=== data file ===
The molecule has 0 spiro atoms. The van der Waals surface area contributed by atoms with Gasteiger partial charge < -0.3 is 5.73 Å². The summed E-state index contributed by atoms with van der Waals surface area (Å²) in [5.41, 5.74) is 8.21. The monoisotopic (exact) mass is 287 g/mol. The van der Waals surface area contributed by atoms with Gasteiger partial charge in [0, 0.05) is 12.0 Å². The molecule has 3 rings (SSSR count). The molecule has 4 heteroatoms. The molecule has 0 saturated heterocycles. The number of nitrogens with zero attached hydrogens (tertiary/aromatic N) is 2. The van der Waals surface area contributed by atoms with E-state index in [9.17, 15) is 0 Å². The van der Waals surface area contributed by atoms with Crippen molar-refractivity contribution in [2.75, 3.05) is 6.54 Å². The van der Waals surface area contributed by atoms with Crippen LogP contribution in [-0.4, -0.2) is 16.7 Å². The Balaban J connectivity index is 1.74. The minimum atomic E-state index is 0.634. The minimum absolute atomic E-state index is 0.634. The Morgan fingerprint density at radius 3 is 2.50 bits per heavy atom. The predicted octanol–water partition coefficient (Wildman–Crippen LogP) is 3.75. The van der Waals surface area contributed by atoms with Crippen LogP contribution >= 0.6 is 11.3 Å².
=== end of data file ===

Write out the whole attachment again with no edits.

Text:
The molecule has 0 spiro atoms. The van der Waals surface area contributed by atoms with Gasteiger partial charge < -0.3 is 5.73 Å². The summed E-state index contributed by atoms with van der Waals surface area (Å²) in [5.41, 5.74) is 8.21. The monoisotopic (exact) mass is 287 g/mol. The van der Waals surface area contributed by atoms with Gasteiger partial charge in [0, 0.05) is 12.0 Å². The molecule has 3 rings (SSSR count). The molecule has 4 heteroatoms. The molecule has 0 saturated heterocycles. The number of nitrogens with zero attached hydrogens (tertiary/aromatic N) is 2. The van der Waals surface area contributed by atoms with E-state index in [9.17, 15) is 0 Å². The van der Waals surface area contributed by atoms with Crippen molar-refractivity contribution in [2.75, 3.05) is 6.54 Å². The van der Waals surface area contributed by atoms with Crippen LogP contribution in [-0.4, -0.2) is 16.7 Å². The Balaban J connectivity index is 1.74. The minimum atomic E-state index is 0.634. The minimum absolute atomic E-state index is 0.634. The Morgan fingerprint density at radius 3 is 2.50 bits per heavy atom. The predicted octanol–water partition coefficient (Wildman–Crippen LogP) is 3.75. The van der Waals surface area contributed by atoms with Crippen LogP contribution >= 0.6 is 11.3 Å².